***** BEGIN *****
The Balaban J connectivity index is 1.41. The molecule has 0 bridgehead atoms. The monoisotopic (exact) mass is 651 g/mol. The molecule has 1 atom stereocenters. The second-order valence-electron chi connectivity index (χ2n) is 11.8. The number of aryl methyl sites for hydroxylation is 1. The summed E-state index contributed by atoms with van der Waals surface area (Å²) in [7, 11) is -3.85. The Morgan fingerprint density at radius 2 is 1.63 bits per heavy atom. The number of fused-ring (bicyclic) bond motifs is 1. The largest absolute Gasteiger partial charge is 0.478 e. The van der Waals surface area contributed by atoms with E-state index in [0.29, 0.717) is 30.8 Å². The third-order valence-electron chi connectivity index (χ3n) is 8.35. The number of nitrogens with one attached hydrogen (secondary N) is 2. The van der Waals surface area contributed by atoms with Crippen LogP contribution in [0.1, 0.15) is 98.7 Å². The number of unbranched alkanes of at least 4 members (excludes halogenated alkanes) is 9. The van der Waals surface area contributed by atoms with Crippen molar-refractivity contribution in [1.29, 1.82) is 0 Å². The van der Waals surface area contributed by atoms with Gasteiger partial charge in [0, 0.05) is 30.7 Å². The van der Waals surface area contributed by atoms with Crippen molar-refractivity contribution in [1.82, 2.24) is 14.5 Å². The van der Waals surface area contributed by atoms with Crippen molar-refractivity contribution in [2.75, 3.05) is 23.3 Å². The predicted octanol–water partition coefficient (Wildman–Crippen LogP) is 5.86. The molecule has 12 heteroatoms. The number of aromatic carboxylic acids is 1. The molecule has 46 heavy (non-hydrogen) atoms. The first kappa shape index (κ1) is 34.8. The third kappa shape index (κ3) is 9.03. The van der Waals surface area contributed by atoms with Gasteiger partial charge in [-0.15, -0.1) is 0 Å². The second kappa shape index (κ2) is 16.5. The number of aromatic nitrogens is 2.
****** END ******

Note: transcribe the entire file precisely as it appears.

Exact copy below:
The Balaban J connectivity index is 1.41. The molecule has 0 bridgehead atoms. The monoisotopic (exact) mass is 651 g/mol. The molecule has 1 atom stereocenters. The second-order valence-electron chi connectivity index (χ2n) is 11.8. The number of aryl methyl sites for hydroxylation is 1. The summed E-state index contributed by atoms with van der Waals surface area (Å²) in [7, 11) is -3.85. The Morgan fingerprint density at radius 2 is 1.63 bits per heavy atom. The number of fused-ring (bicyclic) bond motifs is 1. The largest absolute Gasteiger partial charge is 0.478 e. The van der Waals surface area contributed by atoms with E-state index in [0.29, 0.717) is 30.8 Å². The third-order valence-electron chi connectivity index (χ3n) is 8.35. The number of nitrogens with one attached hydrogen (secondary N) is 2. The van der Waals surface area contributed by atoms with Crippen LogP contribution in [0.1, 0.15) is 98.7 Å². The number of unbranched alkanes of at least 4 members (excludes halogenated alkanes) is 9. The van der Waals surface area contributed by atoms with Crippen molar-refractivity contribution in [1.29, 1.82) is 0 Å². The van der Waals surface area contributed by atoms with Gasteiger partial charge in [0, 0.05) is 30.7 Å². The van der Waals surface area contributed by atoms with Crippen molar-refractivity contribution in [1.82, 2.24) is 14.5 Å². The van der Waals surface area contributed by atoms with Crippen molar-refractivity contribution in [2.75, 3.05) is 23.3 Å². The predicted octanol–water partition coefficient (Wildman–Crippen LogP) is 5.86. The molecule has 12 heteroatoms. The number of aromatic carboxylic acids is 1. The molecule has 46 heavy (non-hydrogen) atoms. The first kappa shape index (κ1) is 34.8. The third kappa shape index (κ3) is 9.03. The van der Waals surface area contributed by atoms with Gasteiger partial charge in [-0.15, -0.1) is 0 Å². The second kappa shape index (κ2) is 16.5. The number of aromatic nitrogens is 2.